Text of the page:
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ClaudeJ1

Why You Tube speaker reviews are so poor...........

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3 hours ago, Chris A said:

Are you aware that Guttenberg's reviews of Klipsch loudspeakers has probably significantly influenced an increase in sales?

Awareness of an obvious probability by exposure does not necessarily translate into significant increase in sales. Unless you have statistical data on the 600M speakers sales, before and after Mr. Gutenberg's review, methinks thou may be presuming too much. My "awareness" or lack thereof, as you so put it, does not negate my original point about not hearing the speakers and just TALK. Besides, we have some great recording technology (I just received my Zoom H6 yesterday), so I intend to practice what I preach. I think this could be done, so rather than simply wish someone like him should do it, I'll be figuring out for myself. Resolution and signal to noise ratios are not a problem, especially if I use the equivalent to a pair of $2,000 test microphones from Earthworks at the front end with 24/96Khz. recording. I have heard some very accurate sound from an H6 demo on YouTube. The key to running a normalized test is control and repeat-ability with all stated technical conditions. This much like a studio test setup for camera performance at Digital Photography Review (DPReview).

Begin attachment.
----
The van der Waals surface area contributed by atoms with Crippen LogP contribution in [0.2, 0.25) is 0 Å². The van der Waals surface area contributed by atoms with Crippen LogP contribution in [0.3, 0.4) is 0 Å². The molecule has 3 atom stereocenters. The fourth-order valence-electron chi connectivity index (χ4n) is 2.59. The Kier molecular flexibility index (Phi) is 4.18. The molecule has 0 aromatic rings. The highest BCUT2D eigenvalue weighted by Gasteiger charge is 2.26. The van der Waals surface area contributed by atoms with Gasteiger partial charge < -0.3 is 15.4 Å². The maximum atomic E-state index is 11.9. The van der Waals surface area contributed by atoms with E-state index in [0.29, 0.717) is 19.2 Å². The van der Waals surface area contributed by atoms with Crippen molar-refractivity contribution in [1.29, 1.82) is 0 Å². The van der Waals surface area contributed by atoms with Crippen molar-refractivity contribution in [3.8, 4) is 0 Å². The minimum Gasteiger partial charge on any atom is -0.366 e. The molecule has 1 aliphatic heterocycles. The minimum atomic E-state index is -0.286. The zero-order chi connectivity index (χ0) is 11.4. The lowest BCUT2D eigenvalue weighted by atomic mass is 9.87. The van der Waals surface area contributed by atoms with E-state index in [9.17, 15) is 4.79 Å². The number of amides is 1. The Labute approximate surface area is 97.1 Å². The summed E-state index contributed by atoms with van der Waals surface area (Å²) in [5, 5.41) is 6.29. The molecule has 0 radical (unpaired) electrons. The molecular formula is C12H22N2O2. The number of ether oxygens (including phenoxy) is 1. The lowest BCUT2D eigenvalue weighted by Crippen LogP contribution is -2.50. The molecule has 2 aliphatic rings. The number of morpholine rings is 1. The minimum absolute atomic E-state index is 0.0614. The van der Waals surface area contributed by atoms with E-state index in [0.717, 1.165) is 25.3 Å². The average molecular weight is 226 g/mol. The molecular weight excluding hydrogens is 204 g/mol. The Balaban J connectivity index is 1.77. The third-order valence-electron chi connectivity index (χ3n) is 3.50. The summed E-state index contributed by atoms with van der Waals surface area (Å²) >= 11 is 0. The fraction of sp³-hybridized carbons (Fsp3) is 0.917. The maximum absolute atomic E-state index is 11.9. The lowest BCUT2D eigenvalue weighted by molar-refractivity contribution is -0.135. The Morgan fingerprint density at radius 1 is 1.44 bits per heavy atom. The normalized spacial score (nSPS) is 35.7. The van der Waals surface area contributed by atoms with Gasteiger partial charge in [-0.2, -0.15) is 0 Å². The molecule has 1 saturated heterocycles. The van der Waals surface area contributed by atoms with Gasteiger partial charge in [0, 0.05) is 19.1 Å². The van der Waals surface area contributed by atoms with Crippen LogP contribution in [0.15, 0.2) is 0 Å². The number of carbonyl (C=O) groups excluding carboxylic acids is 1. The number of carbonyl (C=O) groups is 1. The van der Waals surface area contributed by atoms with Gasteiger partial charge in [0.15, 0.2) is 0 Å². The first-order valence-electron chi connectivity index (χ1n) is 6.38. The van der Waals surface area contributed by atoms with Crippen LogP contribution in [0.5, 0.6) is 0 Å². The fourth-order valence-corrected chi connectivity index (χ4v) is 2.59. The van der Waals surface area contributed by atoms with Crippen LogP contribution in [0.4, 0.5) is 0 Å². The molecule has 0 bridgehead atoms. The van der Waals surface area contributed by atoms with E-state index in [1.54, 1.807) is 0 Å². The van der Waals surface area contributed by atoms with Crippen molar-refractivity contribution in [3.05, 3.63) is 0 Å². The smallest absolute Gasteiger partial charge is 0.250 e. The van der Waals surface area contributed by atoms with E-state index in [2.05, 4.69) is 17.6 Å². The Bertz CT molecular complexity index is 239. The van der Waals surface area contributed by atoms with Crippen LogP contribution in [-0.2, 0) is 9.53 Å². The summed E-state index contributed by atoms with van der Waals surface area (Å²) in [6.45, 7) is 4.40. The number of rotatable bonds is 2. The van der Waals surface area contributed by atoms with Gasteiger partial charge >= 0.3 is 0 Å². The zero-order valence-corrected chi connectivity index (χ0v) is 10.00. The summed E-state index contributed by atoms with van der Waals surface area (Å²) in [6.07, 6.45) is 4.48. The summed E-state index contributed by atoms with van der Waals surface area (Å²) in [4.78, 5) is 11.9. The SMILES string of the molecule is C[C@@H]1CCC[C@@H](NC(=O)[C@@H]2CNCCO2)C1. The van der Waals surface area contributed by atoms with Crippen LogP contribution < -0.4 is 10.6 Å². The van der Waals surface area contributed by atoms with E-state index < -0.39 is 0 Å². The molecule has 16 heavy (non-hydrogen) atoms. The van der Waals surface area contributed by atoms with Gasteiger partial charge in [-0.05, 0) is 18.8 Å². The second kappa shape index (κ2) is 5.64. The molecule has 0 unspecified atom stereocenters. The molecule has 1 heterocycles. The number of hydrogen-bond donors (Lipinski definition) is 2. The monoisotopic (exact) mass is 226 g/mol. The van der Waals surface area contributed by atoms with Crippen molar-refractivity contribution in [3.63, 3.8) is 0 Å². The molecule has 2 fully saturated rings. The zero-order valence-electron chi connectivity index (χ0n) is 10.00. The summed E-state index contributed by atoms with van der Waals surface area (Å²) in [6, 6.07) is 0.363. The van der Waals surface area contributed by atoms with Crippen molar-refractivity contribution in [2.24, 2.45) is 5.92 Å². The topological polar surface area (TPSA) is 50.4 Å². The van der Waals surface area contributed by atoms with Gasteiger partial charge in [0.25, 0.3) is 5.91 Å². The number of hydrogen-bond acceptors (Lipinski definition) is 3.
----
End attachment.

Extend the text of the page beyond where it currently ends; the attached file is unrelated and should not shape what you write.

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17 minutes ago, ClaudeJ1 said:

The key to running a normalized test is control and repeat-ability

Any reviewer could have access to the same files here:

https://archive.org/details/audio

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Happy New Year, guys.    🥳 

 

Chris

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Any critic lives on their consistent reputation more than their daily content. The term is relevance and individuals define the credibility of their preferred sources. Some will like certain ‘critics’ over others and for a variety of reasons (rational or otherwise). If you wish to reference this critic here then please share that. I do not know of him but others feel his opinions matter and his style works.

 

As for accuracy, honesty and representation just look at the political pundits who easily tell versions of the same event 180 degrees opposed. It is opinion and few pundits let the facts sway their perspectives. This is why reputation validates any pundit or critic. If they get it ‘correct’ most of the time people will listen and they will believe.